Big Country 

Everything Australia Does, it Does Big

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There's a scene in Baz Luhrmann's Australia that pretty much sums up the hilarious giddiness of this big-budget epic. In it, beefy Hugh Jackman heroically appears in a cloud of dust, driving a herd of wild horses, with his slow motion, deep-throated "Yaa!"s and Marlboro Man-style head tosses lifted straight from the cover of a pulpy paperback novel.

Australia shares a few qualities with the supermarket literary genre, in which ordinary hurdles are overcome with outlandish grandiosity. Take, for example, the moment when Jackman's character, Drover, comes to terms with fatherhood and responsibility in his relationship with Lady Sarah (Nicole Kidman): Instead of processing his feelings through tedious relationship talks, he single handedly takes on the Japanese army, and comes swimming home with 50 orphans strapped to his back.

Clearly, subtlety isn't a big priority in Australia, which takes on a huge amount of melodramatic and historical subject matter. An incomplete synopsis: Lady Sarah is an English blueblood who comes to Australia to collect her philandering husband; once there, she meets an escort he's hired for her, Drover. The first third of the film is a bewildering comedy in which Kidman does her best impression of Mary Poppins while Jackman rolls his eyes a lot and goes "Crikey!", but the drama heats up when the villainous Fletcher (a distractingly hot David Wenham) appears: cattle are driven, beef industry monopolies are toppled, Poppins and Jackman totally do it, bombs are dropped, crocodiles attack, saloons are desegregated, children are kidnapped, medicine men work their magic, and it's all narrated by a precocious little kid named Nullah (Brandon Walters).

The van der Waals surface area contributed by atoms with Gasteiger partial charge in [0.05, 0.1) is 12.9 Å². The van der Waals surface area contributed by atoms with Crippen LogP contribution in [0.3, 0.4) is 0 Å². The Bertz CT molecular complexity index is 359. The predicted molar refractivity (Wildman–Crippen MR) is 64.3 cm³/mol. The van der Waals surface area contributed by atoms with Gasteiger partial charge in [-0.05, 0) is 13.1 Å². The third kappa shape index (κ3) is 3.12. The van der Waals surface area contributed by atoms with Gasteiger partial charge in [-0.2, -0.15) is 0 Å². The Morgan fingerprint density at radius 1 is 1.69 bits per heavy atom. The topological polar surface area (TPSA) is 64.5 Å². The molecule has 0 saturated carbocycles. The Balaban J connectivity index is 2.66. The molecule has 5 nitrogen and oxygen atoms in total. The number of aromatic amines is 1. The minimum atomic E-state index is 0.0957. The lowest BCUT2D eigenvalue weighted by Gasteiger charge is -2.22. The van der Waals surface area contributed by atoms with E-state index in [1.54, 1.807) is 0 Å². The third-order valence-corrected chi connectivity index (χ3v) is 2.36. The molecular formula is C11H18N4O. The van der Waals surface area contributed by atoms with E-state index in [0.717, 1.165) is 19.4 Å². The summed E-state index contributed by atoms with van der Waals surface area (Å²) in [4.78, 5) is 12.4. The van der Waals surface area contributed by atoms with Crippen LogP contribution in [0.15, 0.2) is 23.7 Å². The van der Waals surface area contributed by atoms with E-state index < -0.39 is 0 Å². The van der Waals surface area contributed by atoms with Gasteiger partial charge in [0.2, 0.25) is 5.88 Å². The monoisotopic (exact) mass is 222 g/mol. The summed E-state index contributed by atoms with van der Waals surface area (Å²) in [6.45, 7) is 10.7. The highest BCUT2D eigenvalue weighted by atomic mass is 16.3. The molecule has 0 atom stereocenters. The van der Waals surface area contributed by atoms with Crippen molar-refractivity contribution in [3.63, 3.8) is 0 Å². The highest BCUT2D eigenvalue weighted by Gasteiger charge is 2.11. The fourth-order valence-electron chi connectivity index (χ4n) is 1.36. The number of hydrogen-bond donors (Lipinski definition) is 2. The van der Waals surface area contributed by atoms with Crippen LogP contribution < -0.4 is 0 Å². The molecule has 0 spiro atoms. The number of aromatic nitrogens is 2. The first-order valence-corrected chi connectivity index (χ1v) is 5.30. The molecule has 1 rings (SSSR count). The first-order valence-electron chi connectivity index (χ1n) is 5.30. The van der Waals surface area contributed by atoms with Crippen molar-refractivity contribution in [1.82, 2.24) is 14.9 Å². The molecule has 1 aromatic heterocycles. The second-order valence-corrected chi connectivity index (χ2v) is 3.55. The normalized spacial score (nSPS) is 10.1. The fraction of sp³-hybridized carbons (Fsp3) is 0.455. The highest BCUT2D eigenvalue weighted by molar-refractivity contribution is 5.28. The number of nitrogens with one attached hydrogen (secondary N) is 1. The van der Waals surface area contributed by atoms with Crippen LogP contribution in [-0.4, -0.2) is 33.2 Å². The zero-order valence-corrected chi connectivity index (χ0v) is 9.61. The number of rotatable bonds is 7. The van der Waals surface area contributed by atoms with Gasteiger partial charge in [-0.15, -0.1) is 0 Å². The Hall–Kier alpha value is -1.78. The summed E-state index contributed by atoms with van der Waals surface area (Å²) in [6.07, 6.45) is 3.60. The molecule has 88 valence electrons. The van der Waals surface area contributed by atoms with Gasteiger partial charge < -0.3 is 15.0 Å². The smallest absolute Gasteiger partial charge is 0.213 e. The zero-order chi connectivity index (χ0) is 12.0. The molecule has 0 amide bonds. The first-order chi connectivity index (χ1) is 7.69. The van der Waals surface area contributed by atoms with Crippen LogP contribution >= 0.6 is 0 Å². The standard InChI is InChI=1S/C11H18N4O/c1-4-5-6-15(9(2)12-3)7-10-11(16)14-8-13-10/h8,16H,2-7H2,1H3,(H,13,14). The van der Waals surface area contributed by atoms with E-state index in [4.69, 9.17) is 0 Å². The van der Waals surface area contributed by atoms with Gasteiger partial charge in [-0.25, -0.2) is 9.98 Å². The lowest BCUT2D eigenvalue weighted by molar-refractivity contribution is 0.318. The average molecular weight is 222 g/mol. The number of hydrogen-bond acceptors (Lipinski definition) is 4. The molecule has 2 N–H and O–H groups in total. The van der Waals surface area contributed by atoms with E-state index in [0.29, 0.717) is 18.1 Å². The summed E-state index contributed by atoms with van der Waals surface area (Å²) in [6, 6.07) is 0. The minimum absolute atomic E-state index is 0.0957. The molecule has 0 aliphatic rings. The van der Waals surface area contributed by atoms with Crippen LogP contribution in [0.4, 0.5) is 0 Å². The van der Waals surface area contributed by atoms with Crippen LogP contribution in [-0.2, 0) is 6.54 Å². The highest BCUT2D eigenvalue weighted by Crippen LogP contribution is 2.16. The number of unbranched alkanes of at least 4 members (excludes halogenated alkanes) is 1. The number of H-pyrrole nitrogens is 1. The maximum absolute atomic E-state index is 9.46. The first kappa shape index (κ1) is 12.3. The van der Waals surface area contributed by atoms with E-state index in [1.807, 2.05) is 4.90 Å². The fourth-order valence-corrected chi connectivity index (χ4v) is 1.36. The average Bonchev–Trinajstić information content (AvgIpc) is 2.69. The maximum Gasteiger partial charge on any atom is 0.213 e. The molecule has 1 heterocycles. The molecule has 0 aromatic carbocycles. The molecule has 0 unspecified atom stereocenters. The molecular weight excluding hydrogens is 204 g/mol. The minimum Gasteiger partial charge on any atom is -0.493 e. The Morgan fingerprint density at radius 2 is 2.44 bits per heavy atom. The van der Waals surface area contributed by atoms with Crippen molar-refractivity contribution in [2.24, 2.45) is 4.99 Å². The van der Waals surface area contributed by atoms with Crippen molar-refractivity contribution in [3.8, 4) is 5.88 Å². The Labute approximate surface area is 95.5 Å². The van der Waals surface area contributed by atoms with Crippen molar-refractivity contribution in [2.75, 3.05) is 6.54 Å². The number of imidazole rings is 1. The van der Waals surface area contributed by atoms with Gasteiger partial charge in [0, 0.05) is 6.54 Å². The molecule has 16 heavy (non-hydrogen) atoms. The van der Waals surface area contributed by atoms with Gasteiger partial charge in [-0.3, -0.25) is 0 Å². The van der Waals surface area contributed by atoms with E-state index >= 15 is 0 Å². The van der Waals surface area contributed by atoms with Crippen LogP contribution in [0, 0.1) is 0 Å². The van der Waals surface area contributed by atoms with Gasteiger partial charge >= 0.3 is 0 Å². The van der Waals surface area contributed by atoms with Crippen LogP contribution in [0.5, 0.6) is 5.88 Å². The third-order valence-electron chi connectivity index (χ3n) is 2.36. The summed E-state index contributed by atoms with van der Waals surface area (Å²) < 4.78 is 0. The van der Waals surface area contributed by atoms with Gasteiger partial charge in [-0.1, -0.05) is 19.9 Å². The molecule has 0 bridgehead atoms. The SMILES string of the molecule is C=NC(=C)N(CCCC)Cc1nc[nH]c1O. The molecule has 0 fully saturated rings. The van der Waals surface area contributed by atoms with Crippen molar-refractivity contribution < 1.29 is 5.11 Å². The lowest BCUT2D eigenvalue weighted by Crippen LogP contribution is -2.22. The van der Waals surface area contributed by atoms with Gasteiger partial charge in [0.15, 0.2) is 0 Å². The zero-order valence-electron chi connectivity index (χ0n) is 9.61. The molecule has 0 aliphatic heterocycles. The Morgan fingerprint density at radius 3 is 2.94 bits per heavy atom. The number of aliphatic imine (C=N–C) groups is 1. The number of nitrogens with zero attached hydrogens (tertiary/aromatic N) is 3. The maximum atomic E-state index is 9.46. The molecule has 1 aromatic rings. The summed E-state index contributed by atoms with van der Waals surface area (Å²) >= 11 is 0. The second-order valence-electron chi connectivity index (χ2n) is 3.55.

For an epic aiming at Gone with the Wind proportions, there's way too little space here to address every deep, dated flaw and moment of cinematic abandon that Australia earnestly embodies. At different times, Luhrmann's epic unintentionally cracked me up, authentically caught me up in suspense, and probably made me ovulate—not a bad time, all in all.

Australia
Rated PG-13 · 165 min. · 2008
Official Site: www.australiamovie.com
Director: Baz Luhrmann
Writer: Stuart Beattie, Baz Luhrmann, Ronald Harwood and Richard Flanagan
Producer: Baz Luhrmann
Cast: Nicole Kidman, Hugh Jackman, David Wenham, Jack Thompson and Bryan Brown

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